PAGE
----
Frequently asked questions relating to Nationwide Building Society transfer of equity
- Me and a friend got a joint mortgage with Nationwide Building Society on a apartment in 2013. I am now looking to get a flat on my own and my friend would like to buy me out. Assuming we can agree a price where do we go? Is there likely to be any concerns with Nationwide Building Society with him being on the hook for the total mortgage rather than only part of it?
- Nationwide Building Society have just agreed I can take over the home loan on my home. I have applied for a transfer of equity but is this a transfer of ownership at the Land Registry in addition?
- The mortgage broker has recommended their lawyer for the Transfer of Equity plus remortgage with Nationwide Building Society - won’t it be better to just use them?
- How much the typical solicitors fees are for a transfer of equity? I need to transfer equity and refinance - moving over to Nationwide Building Society - and have been quoted Three Hundred pounds including VAT by Nationwide Building Society's approved conveyancer, Is this is a good price or not?
- My ex-wife and I are searching for an affordable conveyancing solicitor to help me sell in a transfer of equity and remortgage with Nationwide Building Society. I really don't want to get ripped off and there's lots of conveyancing firms who do transfer of equity conveyancing out there...how do I know which to appoint?
- When it comes to transfer of equity conveyancing involving a remortgage with Nationwide Building Society should I be paying value added tax on the following: (1) HMLR fee on the transfer of equity (2) Pre - completion search fee (3) SDLT E submission on the transfer (4) Bank TT fee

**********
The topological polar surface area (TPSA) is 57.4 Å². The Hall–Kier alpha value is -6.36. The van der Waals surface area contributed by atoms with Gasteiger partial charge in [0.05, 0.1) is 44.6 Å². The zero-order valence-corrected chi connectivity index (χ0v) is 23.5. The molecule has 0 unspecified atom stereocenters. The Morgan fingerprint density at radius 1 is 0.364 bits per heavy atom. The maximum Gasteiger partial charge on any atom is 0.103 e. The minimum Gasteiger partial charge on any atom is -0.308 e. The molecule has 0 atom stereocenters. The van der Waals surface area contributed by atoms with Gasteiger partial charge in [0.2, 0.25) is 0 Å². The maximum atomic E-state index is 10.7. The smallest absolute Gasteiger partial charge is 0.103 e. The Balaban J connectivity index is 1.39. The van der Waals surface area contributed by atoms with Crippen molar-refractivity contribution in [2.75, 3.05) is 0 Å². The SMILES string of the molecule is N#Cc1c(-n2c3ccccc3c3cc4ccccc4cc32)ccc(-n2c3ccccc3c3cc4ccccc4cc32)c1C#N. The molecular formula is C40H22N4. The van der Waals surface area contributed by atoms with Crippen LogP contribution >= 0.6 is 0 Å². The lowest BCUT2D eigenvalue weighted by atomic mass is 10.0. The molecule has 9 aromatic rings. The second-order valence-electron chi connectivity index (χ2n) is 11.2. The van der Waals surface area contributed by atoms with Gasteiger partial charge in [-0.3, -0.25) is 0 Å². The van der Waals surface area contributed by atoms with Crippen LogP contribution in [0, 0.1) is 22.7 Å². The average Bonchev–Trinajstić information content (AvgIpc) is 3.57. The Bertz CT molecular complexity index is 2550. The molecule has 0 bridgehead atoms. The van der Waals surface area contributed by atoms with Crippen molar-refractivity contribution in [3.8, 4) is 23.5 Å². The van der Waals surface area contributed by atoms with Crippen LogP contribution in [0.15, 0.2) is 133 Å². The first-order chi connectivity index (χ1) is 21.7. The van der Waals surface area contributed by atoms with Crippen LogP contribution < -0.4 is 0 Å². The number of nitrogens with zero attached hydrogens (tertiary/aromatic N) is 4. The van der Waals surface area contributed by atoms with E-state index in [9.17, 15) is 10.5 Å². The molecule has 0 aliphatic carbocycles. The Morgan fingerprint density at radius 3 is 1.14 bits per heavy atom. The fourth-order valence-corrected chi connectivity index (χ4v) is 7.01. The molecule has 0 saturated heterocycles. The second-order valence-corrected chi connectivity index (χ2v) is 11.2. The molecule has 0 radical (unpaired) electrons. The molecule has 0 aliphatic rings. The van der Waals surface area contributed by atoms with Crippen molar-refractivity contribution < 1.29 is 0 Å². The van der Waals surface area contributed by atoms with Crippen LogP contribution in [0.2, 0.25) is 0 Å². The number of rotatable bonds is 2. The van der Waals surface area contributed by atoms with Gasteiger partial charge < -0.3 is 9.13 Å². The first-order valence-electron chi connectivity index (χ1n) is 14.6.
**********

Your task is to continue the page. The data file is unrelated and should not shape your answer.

- My Nationwide Building Society home loan is in joint names with ex, he is agreeable to be removed and let me have the property. Nationwide Building Society have consented to the transfer of equity to my individual name. Do Nationwide Building Society call my company to confirm my salary?
Questions that your lawyer may ask in relation to your Nationwide Building Society Transfer of Equity
Please state the names and ages of anyone over the age of 17, other than the owners, who will occupy the property with you
Please let us know of you wish us to draw up a Declaration of Trust. If so are you happy to pay for the further fee (beyond the Transfer of Equity fee)?
Has one of the registered proprietors passed away? If so please forward us with a copy of the Death Certificate, Probate and a copy of the Will.
Please confirm whether you are receiving any payment as part of the Transfer or Equity and from whom and give details of the amount?
If are intent on holding the property as beneficial Tenants in Common in unequal shares, what is the split to be. For e.g. 50-50, or 60-40?
If you are adding a person on to the title deeds how would you like to hold the property? Please provide your instructions by completing and returning a“Joint Ownership Declaration” Form.
General Advice to read in further to the above Nationwide Building Society transfer of equity Info :
Tax and Legal
There may be various tax and legal implications when transferring equity for your property. You should always seek the advice of a solicitor on the Nationwide Building Society conveyancing panel and accountant before transferring equity.
Transfer of Equity Conveyancing for Leasehold premises